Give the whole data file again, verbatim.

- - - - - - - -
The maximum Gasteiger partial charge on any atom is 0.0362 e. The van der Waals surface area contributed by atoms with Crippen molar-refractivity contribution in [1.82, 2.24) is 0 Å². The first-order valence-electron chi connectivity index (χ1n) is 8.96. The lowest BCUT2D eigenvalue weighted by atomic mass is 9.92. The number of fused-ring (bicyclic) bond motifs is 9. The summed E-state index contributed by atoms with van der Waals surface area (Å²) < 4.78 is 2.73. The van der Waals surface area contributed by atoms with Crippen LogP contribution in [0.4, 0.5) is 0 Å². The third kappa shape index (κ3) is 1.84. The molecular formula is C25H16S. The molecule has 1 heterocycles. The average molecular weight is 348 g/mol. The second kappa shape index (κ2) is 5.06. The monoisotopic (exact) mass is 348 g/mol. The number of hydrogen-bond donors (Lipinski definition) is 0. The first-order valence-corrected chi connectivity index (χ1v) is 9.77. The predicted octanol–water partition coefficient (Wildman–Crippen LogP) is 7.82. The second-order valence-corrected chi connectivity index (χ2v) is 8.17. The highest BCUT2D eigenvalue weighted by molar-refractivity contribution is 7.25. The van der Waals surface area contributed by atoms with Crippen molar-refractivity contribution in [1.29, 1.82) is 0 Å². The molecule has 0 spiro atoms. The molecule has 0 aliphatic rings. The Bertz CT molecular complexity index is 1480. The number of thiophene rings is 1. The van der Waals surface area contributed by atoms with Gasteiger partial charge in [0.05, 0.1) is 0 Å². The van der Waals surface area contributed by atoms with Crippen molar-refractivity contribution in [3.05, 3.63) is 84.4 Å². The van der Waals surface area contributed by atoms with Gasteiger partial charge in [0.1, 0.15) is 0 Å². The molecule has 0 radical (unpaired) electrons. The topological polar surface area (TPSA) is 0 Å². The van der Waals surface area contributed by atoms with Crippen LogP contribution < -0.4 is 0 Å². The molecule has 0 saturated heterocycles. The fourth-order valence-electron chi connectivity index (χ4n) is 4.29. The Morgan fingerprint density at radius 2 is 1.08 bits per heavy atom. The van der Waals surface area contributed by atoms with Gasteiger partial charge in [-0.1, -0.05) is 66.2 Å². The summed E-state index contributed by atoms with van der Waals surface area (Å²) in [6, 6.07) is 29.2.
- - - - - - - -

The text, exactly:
The maximum Gasteiger partial charge on any atom is 0.0362 e. The van der Waals surface area contributed by atoms with Crippen molar-refractivity contribution in [1.82, 2.24) is 0 Å². The first-order valence-electron chi connectivity index (χ1n) is 8.96. The lowest BCUT2D eigenvalue weighted by atomic mass is 9.92. The number of fused-ring (bicyclic) bond motifs is 9. The summed E-state index contributed by atoms with van der Waals surface area (Å²) < 4.78 is 2.73. The van der Waals surface area contributed by atoms with Crippen LogP contribution in [0.4, 0.5) is 0 Å². The third kappa shape index (κ3) is 1.84. The molecular formula is C25H16S. The molecule has 1 heterocycles. The average molecular weight is 348 g/mol. The second kappa shape index (κ2) is 5.06. The monoisotopic (exact) mass is 348 g/mol. The number of hydrogen-bond donors (Lipinski definition) is 0. The first-order valence-corrected chi connectivity index (χ1v) is 9.77. The predicted octanol–water partition coefficient (Wildman–Crippen LogP) is 7.82. The second-order valence-corrected chi connectivity index (χ2v) is 8.17. The highest BCUT2D eigenvalue weighted by molar-refractivity contribution is 7.25. The van der Waals surface area contributed by atoms with Crippen molar-refractivity contribution in [1.29, 1.82) is 0 Å². The molecule has 0 spiro atoms. The molecule has 0 aliphatic rings. The Bertz CT molecular complexity index is 1480. The number of thiophene rings is 1. The van der Waals surface area contributed by atoms with Gasteiger partial charge in [0.05, 0.1) is 0 Å². The van der Waals surface area contributed by atoms with Crippen molar-refractivity contribution in [3.05, 3.63) is 84.4 Å². The van der Waals surface area contributed by atoms with Gasteiger partial charge in [0.1, 0.15) is 0 Å². The molecule has 0 radical (unpaired) electrons. The topological polar surface area (TPSA) is 0 Å². The van der Waals surface area contributed by atoms with Crippen LogP contribution < -0.4 is 0 Å². The molecule has 0 saturated heterocycles. The fourth-order valence-electron chi connectivity index (χ4n) is 4.29. The Morgan fingerprint density at radius 2 is 1.08 bits per heavy atom. The van der Waals surface area contributed by atoms with Gasteiger partial charge in [-0.1, -0.05) is 66.2 Å². The summed E-state index contributed by atoms with van der Waals surface area (Å²) in [6, 6.07) is 29.2.